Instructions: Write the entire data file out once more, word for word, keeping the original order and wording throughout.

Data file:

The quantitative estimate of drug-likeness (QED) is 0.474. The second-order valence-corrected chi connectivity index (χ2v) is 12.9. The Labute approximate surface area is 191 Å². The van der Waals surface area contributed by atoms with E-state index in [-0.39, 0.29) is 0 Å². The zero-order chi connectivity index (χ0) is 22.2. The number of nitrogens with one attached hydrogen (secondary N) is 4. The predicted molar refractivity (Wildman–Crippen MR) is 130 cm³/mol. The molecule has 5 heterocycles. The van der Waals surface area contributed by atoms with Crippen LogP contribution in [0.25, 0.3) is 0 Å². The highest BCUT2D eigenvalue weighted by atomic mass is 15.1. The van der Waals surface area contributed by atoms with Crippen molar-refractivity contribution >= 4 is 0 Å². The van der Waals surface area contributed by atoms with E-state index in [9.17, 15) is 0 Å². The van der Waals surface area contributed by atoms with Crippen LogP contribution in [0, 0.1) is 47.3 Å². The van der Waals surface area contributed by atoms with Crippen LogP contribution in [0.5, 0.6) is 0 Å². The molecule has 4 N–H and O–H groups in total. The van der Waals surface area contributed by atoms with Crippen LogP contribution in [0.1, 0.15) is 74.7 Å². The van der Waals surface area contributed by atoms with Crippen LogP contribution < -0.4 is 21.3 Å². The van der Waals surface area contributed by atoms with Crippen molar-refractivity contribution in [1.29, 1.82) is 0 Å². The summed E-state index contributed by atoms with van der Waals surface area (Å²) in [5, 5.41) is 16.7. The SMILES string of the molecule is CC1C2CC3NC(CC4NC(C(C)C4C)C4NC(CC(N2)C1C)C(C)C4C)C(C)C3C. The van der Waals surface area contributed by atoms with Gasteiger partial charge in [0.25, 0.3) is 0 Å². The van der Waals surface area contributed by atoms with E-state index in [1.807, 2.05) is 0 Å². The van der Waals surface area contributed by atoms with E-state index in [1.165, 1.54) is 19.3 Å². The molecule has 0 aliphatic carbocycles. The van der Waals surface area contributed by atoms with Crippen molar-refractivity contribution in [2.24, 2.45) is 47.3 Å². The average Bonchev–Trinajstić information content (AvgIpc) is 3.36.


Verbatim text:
The quantitative estimate of drug-likeness (QED) is 0.474. The second-order valence-corrected chi connectivity index (χ2v) is 12.9. The Labute approximate surface area is 191 Å². The van der Waals surface area contributed by atoms with E-state index in [-0.39, 0.29) is 0 Å². The zero-order chi connectivity index (χ0) is 22.2. The number of nitrogens with one attached hydrogen (secondary N) is 4. The predicted molar refractivity (Wildman–Crippen MR) is 130 cm³/mol. The molecule has 5 heterocycles. The van der Waals surface area contributed by atoms with Crippen LogP contribution in [0.25, 0.3) is 0 Å². The highest BCUT2D eigenvalue weighted by atomic mass is 15.1. The van der Waals surface area contributed by atoms with Crippen molar-refractivity contribution >= 4 is 0 Å². The van der Waals surface area contributed by atoms with E-state index in [9.17, 15) is 0 Å². The van der Waals surface area contributed by atoms with Crippen LogP contribution in [0, 0.1) is 47.3 Å². The van der Waals surface area contributed by atoms with Crippen LogP contribution in [0.5, 0.6) is 0 Å². The molecule has 4 N–H and O–H groups in total. The van der Waals surface area contributed by atoms with Crippen LogP contribution in [0.1, 0.15) is 74.7 Å². The van der Waals surface area contributed by atoms with Crippen LogP contribution < -0.4 is 21.3 Å². The van der Waals surface area contributed by atoms with Crippen molar-refractivity contribution in [1.29, 1.82) is 0 Å². The summed E-state index contributed by atoms with van der Waals surface area (Å²) in [5, 5.41) is 16.7. The SMILES string of the molecule is CC1C2CC3NC(CC4NC(C(C)C4C)C4NC(CC(N2)C1C)C(C)C4C)C(C)C3C. The van der Waals surface area contributed by atoms with Gasteiger partial charge in [0.25, 0.3) is 0 Å². The van der Waals surface area contributed by atoms with E-state index in [1.807, 2.05) is 0 Å². The van der Waals surface area contributed by atoms with E-state index in [1.165, 1.54) is 19.3 Å². The molecule has 0 aliphatic carbocycles. The van der Waals surface area contributed by atoms with Crippen molar-refractivity contribution in [2.24, 2.45) is 47.3 Å². The average Bonchev–Trinajstić information content (AvgIpc) is 3.36.